Viet Nam News
by Robert Bicknell
First, congratulations to Jordan Spieth on a great victory. Just when it looked like it might slip away, he went birdie, eagle, birdie, birdie… Poor Matt Kuchar never knew what hit him.
Now then, I think it’s about time for NBC Golf Analyst Johnny Miller to hang it up. Honestly.
When Branden Grace shot a record 62 in the third round of the Open Championship, most people would have heaped praise on the young man. Instead, Johnny Miller commented, “They did set the course up really easy today folks, but it’s still an excellent round.”
Earlier in the year, when Justin Thomas shot a record-tying 63 in the US Open, Miller commented: “Taking nothing away from nine-under par -- nine under is incredible with US Open pressure,” Miller said. “But it isn’t a US Open course that I’m familiar with the way it was set up.”
OK, while I did gripe that the USGA seemed to have taken sensitivity classes and Valium when setting up the US Open course this year (cutting back the rough… really?), the fact is that a 63 under ANY circumstances is an incredible score and to do it in a MAJOR is one heck of an achievement.
Justin Thomas played a hell of a round and deserves praise, but he won’t get it from Johnny Miller for the simple reason that Miller once shot a record 63 at the US Open in 1973 at Oakmont and that’s his sole remaining claim to fame, especially as he’s no longer relevant, and being humble isn’t part of Miller’s character.
In 2007, Miller said about his 63 at Oakmont: “It was the greatest ball-striking round I’ve ever seen and I’ve been around a little bit.”
Jeez… I’d bet he would kiss his own ass if he was still flexible enough.
Even Jack Nicklaus, tweeted praise at Branden Grace’s achievement, but we shouldn’t expect graciousness from Miller who commented during the 2008 US Open that “Rocco Mediate looked like someone who cleaned Tiger Woods pool…”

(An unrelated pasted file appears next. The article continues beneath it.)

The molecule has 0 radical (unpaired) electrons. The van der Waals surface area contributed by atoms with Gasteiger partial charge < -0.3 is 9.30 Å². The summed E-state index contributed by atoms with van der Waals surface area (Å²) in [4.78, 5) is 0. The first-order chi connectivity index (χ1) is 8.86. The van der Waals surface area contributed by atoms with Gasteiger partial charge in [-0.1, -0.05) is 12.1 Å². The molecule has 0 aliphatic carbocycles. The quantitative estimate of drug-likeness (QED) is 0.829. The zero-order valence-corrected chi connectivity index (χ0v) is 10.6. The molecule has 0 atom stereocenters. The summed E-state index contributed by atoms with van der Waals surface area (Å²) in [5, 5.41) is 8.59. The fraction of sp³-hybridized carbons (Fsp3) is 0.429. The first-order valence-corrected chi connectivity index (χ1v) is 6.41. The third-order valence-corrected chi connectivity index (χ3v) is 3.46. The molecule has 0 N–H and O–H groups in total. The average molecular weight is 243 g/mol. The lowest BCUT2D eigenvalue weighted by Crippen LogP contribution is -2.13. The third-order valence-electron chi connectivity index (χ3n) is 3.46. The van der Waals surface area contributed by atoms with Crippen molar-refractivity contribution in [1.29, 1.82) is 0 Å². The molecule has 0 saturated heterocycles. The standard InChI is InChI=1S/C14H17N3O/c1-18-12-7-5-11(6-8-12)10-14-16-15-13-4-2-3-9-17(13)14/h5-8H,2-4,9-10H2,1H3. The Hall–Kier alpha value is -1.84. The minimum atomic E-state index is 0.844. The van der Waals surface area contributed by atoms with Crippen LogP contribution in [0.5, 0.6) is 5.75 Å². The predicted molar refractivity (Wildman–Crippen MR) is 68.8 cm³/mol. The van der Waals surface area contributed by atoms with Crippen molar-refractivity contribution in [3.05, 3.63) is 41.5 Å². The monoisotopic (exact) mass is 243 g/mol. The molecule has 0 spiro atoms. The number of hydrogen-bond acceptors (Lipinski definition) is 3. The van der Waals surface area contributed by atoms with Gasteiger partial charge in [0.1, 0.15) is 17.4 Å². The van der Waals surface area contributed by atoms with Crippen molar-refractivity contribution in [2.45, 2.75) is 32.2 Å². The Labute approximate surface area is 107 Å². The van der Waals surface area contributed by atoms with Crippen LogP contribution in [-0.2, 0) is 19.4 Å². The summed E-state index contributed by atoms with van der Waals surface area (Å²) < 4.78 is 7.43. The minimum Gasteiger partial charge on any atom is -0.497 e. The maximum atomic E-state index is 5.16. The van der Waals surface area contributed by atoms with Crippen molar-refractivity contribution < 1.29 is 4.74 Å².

Yes, I think it’s time Johnny Miller retired with the same lack of grace and humility as he displayed for most of his career.
Well, another player was penalized for riding in a buggy to take a bathroom break, this time in the US Amateur. The previous violation happened in May at the NCAA Women’s Championship.
Many tournaments in the West have a local rule that doesn’t allow players to ride in a buggy during a tournament for the express purpose of going to the bathroom.
I have been trying to find the logic.
OK, so a player should, ahem, take care of “business” before teeing off in a tournament and, for the most part, they do. But there might come a time that, for some reason or another, nature doesn’t just call, but rather comes screaming and threatening to batter down the door.
Anyone who played in the old “India Open” can attest to this. As for me, been there, done that so I am fully aware of the ramifications of the situation. Grown men wearing diapers… haizz.
Also, in a tournament, you cannot expect a player to duck behind a tree like they do during normal play. Yes, some are saying “Ewwwwe!” but we all know you’d do it too in an emergency.
So why penalize a player during an event?
OK, imagine what would happen if Muhammad Ali told Joe Frazier to hang loose for a minute while he hit the can? The referee would say “no” and Frazier would grin like a madman while targeting Ali with vicious kidney punches just for laughs knowing the inevitable outcome.
During high profile events, organizers often put “pota-pottys” in strategic locations around the course. Some are even designated “players only” to ensure they are not occupied when a player really needs one.
But what if nature comes screaming and you’re halfway down the fairway and the group in front is just reaching the green. You have at least five – seven minutes to hit the can and get back into position as to not delay play.
Why not take a fast buggy ride?
Sorry, but this is one of those rules which just doesn’t make any sense to me, especially with all the weird things going on in the world, one thing is certain…
Shit happens. VNS